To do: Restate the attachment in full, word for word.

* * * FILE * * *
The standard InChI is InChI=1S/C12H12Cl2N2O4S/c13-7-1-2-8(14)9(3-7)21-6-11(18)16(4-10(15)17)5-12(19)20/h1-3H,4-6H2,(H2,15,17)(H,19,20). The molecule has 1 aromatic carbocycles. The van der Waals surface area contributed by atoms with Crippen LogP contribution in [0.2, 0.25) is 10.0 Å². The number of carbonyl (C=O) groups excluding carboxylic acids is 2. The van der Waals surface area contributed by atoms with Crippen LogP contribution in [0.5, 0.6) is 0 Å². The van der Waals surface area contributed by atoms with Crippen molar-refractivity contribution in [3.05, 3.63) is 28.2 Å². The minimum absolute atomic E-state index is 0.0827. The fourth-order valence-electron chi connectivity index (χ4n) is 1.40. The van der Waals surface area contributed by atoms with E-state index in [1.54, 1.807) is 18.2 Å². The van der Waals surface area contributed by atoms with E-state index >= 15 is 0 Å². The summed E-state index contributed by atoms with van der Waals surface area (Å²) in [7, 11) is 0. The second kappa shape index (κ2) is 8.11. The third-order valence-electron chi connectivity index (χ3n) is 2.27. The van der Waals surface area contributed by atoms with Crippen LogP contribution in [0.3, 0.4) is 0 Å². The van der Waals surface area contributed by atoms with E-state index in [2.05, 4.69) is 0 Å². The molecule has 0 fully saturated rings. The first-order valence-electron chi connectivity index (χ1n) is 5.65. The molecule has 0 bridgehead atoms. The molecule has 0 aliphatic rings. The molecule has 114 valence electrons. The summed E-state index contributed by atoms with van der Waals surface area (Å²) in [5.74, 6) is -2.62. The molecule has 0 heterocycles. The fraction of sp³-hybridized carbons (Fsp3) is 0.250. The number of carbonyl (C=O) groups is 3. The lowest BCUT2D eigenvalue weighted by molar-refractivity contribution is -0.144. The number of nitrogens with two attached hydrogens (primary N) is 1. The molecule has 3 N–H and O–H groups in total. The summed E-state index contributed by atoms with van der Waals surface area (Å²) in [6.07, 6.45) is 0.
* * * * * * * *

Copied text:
The standard InChI is InChI=1S/C12H12Cl2N2O4S/c13-7-1-2-8(14)9(3-7)21-6-11(18)16(4-10(15)17)5-12(19)20/h1-3H,4-6H2,(H2,15,17)(H,19,20). The molecule has 1 aromatic carbocycles. The van der Waals surface area contributed by atoms with Crippen LogP contribution in [0.2, 0.25) is 10.0 Å². The number of carbonyl (C=O) groups excluding carboxylic acids is 2. The van der Waals surface area contributed by atoms with Crippen LogP contribution in [0.5, 0.6) is 0 Å². The van der Waals surface area contributed by atoms with Crippen molar-refractivity contribution in [3.05, 3.63) is 28.2 Å². The minimum absolute atomic E-state index is 0.0827. The fourth-order valence-electron chi connectivity index (χ4n) is 1.40. The van der Waals surface area contributed by atoms with E-state index in [1.54, 1.807) is 18.2 Å². The van der Waals surface area contributed by atoms with E-state index >= 15 is 0 Å². The summed E-state index contributed by atoms with van der Waals surface area (Å²) in [7, 11) is 0. The second kappa shape index (κ2) is 8.11. The third-order valence-electron chi connectivity index (χ3n) is 2.27. The van der Waals surface area contributed by atoms with Crippen LogP contribution in [0.3, 0.4) is 0 Å². The van der Waals surface area contributed by atoms with E-state index in [2.05, 4.69) is 0 Å². The molecule has 0 fully saturated rings. The first-order valence-electron chi connectivity index (χ1n) is 5.65. The molecule has 0 bridgehead atoms. The molecule has 0 aliphatic rings. The molecule has 114 valence electrons. The summed E-state index contributed by atoms with van der Waals surface area (Å²) in [5.74, 6) is -2.62. The molecule has 0 heterocycles. The fraction of sp³-hybridized carbons (Fsp3) is 0.250. The number of carbonyl (C=O) groups is 3. The lowest BCUT2D eigenvalue weighted by molar-refractivity contribution is -0.144. The number of nitrogens with two attached hydrogens (primary N) is 1. The molecule has 3 N–H and O–H groups in total. The summed E-state index contributed by atoms with van der Waals surface area (Å²) in [6.07, 6.45) is 0.